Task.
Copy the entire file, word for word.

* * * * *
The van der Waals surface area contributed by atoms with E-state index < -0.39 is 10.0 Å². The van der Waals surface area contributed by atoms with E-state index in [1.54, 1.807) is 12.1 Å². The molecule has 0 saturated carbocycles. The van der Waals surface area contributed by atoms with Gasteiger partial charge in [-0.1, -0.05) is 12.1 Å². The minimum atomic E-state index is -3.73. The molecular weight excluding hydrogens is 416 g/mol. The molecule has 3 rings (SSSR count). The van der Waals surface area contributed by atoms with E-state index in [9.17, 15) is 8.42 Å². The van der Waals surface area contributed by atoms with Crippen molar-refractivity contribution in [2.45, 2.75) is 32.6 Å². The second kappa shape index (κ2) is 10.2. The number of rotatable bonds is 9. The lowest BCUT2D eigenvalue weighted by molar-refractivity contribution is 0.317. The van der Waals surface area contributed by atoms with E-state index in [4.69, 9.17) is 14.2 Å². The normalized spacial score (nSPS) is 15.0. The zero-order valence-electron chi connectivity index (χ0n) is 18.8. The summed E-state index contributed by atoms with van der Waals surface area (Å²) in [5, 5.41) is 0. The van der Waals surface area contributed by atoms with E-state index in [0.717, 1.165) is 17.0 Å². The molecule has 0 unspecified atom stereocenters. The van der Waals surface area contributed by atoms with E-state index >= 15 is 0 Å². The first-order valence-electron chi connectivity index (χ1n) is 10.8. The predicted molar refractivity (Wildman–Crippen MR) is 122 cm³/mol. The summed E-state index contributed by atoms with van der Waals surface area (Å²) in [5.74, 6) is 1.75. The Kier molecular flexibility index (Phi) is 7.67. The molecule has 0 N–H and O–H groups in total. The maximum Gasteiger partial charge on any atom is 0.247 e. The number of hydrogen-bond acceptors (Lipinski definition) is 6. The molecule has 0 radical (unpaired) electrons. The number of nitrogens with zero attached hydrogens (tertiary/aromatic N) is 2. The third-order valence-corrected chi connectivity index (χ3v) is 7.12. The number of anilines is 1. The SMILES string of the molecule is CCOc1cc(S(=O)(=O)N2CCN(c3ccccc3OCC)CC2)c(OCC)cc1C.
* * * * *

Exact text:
The van der Waals surface area contributed by atoms with E-state index < -0.39 is 10.0 Å². The van der Waals surface area contributed by atoms with E-state index in [1.54, 1.807) is 12.1 Å². The molecule has 0 saturated carbocycles. The van der Waals surface area contributed by atoms with Gasteiger partial charge in [-0.1, -0.05) is 12.1 Å². The minimum atomic E-state index is -3.73. The molecular weight excluding hydrogens is 416 g/mol. The molecule has 3 rings (SSSR count). The van der Waals surface area contributed by atoms with E-state index in [9.17, 15) is 8.42 Å². The van der Waals surface area contributed by atoms with Crippen molar-refractivity contribution in [2.45, 2.75) is 32.6 Å². The second kappa shape index (κ2) is 10.2. The number of rotatable bonds is 9. The lowest BCUT2D eigenvalue weighted by molar-refractivity contribution is 0.317. The van der Waals surface area contributed by atoms with E-state index in [4.69, 9.17) is 14.2 Å². The normalized spacial score (nSPS) is 15.0. The zero-order valence-electron chi connectivity index (χ0n) is 18.8. The summed E-state index contributed by atoms with van der Waals surface area (Å²) in [5, 5.41) is 0. The van der Waals surface area contributed by atoms with E-state index in [0.717, 1.165) is 17.0 Å². The molecule has 0 unspecified atom stereocenters. The van der Waals surface area contributed by atoms with E-state index >= 15 is 0 Å². The first-order valence-electron chi connectivity index (χ1n) is 10.8. The predicted molar refractivity (Wildman–Crippen MR) is 122 cm³/mol. The summed E-state index contributed by atoms with van der Waals surface area (Å²) in [5.74, 6) is 1.75. The Kier molecular flexibility index (Phi) is 7.67. The molecule has 0 N–H and O–H groups in total. The maximum Gasteiger partial charge on any atom is 0.247 e. The number of hydrogen-bond acceptors (Lipinski definition) is 6. The molecule has 0 radical (unpaired) electrons. The number of nitrogens with zero attached hydrogens (tertiary/aromatic N) is 2. The third-order valence-corrected chi connectivity index (χ3v) is 7.12. The number of anilines is 1. The SMILES string of the molecule is CCOc1cc(S(=O)(=O)N2CCN(c3ccccc3OCC)CC2)c(OCC)cc1C.